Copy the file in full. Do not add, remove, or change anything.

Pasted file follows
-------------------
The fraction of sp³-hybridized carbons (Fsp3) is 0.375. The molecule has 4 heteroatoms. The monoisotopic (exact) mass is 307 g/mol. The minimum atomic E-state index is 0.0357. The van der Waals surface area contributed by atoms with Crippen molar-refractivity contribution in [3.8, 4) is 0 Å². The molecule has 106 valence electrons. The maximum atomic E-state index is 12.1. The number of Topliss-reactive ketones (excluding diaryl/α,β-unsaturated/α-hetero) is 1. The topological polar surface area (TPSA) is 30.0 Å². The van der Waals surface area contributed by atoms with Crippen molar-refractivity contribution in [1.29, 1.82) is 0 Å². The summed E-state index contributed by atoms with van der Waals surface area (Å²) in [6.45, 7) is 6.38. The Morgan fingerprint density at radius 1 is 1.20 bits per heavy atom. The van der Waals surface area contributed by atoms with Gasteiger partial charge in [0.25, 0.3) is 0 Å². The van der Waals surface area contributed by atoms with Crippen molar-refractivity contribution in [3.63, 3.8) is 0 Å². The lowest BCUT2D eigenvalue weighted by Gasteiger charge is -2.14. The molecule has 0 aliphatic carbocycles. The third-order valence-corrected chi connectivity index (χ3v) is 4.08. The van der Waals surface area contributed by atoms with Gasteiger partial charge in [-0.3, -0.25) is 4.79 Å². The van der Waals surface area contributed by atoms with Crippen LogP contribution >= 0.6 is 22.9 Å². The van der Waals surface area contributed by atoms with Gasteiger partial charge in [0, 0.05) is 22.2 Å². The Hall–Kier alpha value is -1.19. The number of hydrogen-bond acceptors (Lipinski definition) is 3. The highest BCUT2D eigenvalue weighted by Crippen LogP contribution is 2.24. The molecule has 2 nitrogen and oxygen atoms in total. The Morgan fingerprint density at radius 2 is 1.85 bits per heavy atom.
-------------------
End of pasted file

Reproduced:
The fraction of sp³-hybridized carbons (Fsp3) is 0.375. The molecule has 4 heteroatoms. The monoisotopic (exact) mass is 307 g/mol. The minimum atomic E-state index is 0.0357. The van der Waals surface area contributed by atoms with Crippen molar-refractivity contribution in [3.8, 4) is 0 Å². The molecule has 106 valence electrons. The maximum atomic E-state index is 12.1. The number of Topliss-reactive ketones (excluding diaryl/α,β-unsaturated/α-hetero) is 1. The topological polar surface area (TPSA) is 30.0 Å². The van der Waals surface area contributed by atoms with Crippen molar-refractivity contribution in [1.29, 1.82) is 0 Å². The summed E-state index contributed by atoms with van der Waals surface area (Å²) in [6.45, 7) is 6.38. The Morgan fingerprint density at radius 1 is 1.20 bits per heavy atom. The van der Waals surface area contributed by atoms with Gasteiger partial charge in [0.25, 0.3) is 0 Å². The van der Waals surface area contributed by atoms with Crippen molar-refractivity contribution in [3.63, 3.8) is 0 Å². The lowest BCUT2D eigenvalue weighted by Gasteiger charge is -2.14. The molecule has 0 aliphatic carbocycles. The third-order valence-corrected chi connectivity index (χ3v) is 4.08. The van der Waals surface area contributed by atoms with Gasteiger partial charge in [-0.3, -0.25) is 4.79 Å². The van der Waals surface area contributed by atoms with Crippen LogP contribution >= 0.6 is 22.9 Å². The van der Waals surface area contributed by atoms with Gasteiger partial charge in [0, 0.05) is 22.2 Å². The Hall–Kier alpha value is -1.19. The number of hydrogen-bond acceptors (Lipinski definition) is 3. The highest BCUT2D eigenvalue weighted by Crippen LogP contribution is 2.24. The molecule has 2 nitrogen and oxygen atoms in total. The Morgan fingerprint density at radius 2 is 1.85 bits per heavy atom.